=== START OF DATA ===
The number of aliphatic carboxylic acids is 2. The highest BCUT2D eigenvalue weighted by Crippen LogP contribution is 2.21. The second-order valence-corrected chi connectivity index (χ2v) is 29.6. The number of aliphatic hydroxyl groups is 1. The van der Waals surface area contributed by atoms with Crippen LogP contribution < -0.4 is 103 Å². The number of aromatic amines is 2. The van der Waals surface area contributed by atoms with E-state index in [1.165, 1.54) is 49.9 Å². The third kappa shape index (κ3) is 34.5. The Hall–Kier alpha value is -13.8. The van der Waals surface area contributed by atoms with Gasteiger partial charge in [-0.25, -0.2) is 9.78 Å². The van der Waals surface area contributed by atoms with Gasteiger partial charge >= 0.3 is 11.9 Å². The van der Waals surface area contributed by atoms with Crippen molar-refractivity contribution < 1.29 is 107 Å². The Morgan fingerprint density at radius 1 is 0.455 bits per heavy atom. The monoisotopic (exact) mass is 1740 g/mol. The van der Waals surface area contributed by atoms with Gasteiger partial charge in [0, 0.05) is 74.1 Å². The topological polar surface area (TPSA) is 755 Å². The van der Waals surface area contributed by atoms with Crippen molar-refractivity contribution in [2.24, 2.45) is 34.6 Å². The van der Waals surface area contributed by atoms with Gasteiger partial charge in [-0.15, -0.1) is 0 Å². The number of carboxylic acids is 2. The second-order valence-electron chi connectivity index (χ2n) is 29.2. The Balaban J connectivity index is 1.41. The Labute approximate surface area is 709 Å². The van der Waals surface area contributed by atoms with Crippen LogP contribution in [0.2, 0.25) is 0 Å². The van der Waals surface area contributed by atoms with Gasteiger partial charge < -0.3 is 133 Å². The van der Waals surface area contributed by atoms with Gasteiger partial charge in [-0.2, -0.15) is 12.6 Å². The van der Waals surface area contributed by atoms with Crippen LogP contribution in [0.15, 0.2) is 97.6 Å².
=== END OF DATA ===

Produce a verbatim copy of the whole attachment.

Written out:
The number of aliphatic carboxylic acids is 2. The highest BCUT2D eigenvalue weighted by Crippen LogP contribution is 2.21. The second-order valence-corrected chi connectivity index (χ2v) is 29.6. The number of aliphatic hydroxyl groups is 1. The van der Waals surface area contributed by atoms with Crippen LogP contribution < -0.4 is 103 Å². The number of aromatic amines is 2. The van der Waals surface area contributed by atoms with E-state index in [1.165, 1.54) is 49.9 Å². The third kappa shape index (κ3) is 34.5. The Hall–Kier alpha value is -13.8. The van der Waals surface area contributed by atoms with Gasteiger partial charge in [-0.25, -0.2) is 9.78 Å². The van der Waals surface area contributed by atoms with Gasteiger partial charge >= 0.3 is 11.9 Å². The van der Waals surface area contributed by atoms with Crippen molar-refractivity contribution < 1.29 is 107 Å². The Morgan fingerprint density at radius 1 is 0.455 bits per heavy atom. The monoisotopic (exact) mass is 1740 g/mol. The van der Waals surface area contributed by atoms with Gasteiger partial charge in [0, 0.05) is 74.1 Å². The topological polar surface area (TPSA) is 755 Å². The van der Waals surface area contributed by atoms with Crippen molar-refractivity contribution in [2.24, 2.45) is 34.6 Å². The van der Waals surface area contributed by atoms with Gasteiger partial charge in [-0.15, -0.1) is 0 Å². The number of carboxylic acids is 2. The second-order valence-electron chi connectivity index (χ2n) is 29.2. The Balaban J connectivity index is 1.41. The Labute approximate surface area is 709 Å². The van der Waals surface area contributed by atoms with Crippen LogP contribution in [0.2, 0.25) is 0 Å². The van der Waals surface area contributed by atoms with Gasteiger partial charge < -0.3 is 133 Å². The van der Waals surface area contributed by atoms with Gasteiger partial charge in [-0.2, -0.15) is 12.6 Å². The van der Waals surface area contributed by atoms with Crippen LogP contribution in [0.15, 0.2) is 97.6 Å².